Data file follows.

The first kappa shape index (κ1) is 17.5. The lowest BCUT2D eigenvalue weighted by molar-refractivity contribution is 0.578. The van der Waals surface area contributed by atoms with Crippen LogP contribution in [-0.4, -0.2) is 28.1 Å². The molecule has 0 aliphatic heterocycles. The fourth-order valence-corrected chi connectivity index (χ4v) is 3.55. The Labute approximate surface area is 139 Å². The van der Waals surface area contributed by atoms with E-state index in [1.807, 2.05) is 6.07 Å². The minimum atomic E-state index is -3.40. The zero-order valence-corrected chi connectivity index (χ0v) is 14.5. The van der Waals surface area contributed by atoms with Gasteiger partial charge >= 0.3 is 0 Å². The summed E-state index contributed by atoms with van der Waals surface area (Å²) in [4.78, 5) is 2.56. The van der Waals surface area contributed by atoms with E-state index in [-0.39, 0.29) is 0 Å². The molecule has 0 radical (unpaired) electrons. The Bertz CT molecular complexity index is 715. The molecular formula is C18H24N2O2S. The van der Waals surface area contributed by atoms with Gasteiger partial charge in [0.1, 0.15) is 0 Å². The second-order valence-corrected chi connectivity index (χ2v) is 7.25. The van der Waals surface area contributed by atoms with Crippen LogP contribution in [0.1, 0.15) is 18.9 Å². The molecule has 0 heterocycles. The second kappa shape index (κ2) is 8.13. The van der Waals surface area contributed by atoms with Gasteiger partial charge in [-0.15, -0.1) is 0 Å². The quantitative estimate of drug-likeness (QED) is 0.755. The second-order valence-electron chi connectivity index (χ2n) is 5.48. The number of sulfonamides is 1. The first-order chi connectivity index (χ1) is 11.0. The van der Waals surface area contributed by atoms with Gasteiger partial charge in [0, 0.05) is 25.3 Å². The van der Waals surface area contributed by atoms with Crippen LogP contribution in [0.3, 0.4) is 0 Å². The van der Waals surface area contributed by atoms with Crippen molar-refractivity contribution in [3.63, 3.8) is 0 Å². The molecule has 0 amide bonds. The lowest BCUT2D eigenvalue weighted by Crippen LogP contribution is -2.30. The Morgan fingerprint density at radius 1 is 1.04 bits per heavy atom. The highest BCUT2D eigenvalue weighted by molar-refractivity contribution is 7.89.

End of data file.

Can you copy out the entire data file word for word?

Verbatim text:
The first kappa shape index (κ1) is 17.5. The lowest BCUT2D eigenvalue weighted by molar-refractivity contribution is 0.578. The van der Waals surface area contributed by atoms with Crippen LogP contribution in [-0.4, -0.2) is 28.1 Å². The molecule has 0 aliphatic heterocycles. The fourth-order valence-corrected chi connectivity index (χ4v) is 3.55. The Labute approximate surface area is 139 Å². The van der Waals surface area contributed by atoms with E-state index in [1.807, 2.05) is 6.07 Å². The minimum atomic E-state index is -3.40. The zero-order valence-corrected chi connectivity index (χ0v) is 14.5. The van der Waals surface area contributed by atoms with Gasteiger partial charge >= 0.3 is 0 Å². The summed E-state index contributed by atoms with van der Waals surface area (Å²) in [4.78, 5) is 2.56. The van der Waals surface area contributed by atoms with E-state index in [-0.39, 0.29) is 0 Å². The molecule has 0 radical (unpaired) electrons. The Bertz CT molecular complexity index is 715. The molecular formula is C18H24N2O2S. The van der Waals surface area contributed by atoms with Gasteiger partial charge in [0.1, 0.15) is 0 Å². The second-order valence-corrected chi connectivity index (χ2v) is 7.25. The van der Waals surface area contributed by atoms with Crippen LogP contribution in [0.1, 0.15) is 18.9 Å². The molecule has 0 heterocycles. The second kappa shape index (κ2) is 8.13. The van der Waals surface area contributed by atoms with Gasteiger partial charge in [-0.15, -0.1) is 0 Å². The quantitative estimate of drug-likeness (QED) is 0.755. The second-order valence-electron chi connectivity index (χ2n) is 5.48. The number of sulfonamides is 1. The first-order chi connectivity index (χ1) is 11.0. The van der Waals surface area contributed by atoms with Gasteiger partial charge in [0, 0.05) is 25.3 Å². The van der Waals surface area contributed by atoms with Crippen LogP contribution in [0.3, 0.4) is 0 Å². The van der Waals surface area contributed by atoms with Crippen molar-refractivity contribution in [3.63, 3.8) is 0 Å². The molecule has 0 amide bonds. The lowest BCUT2D eigenvalue weighted by Crippen LogP contribution is -2.30. The Morgan fingerprint density at radius 1 is 1.04 bits per heavy atom. The highest BCUT2D eigenvalue weighted by molar-refractivity contribution is 7.89.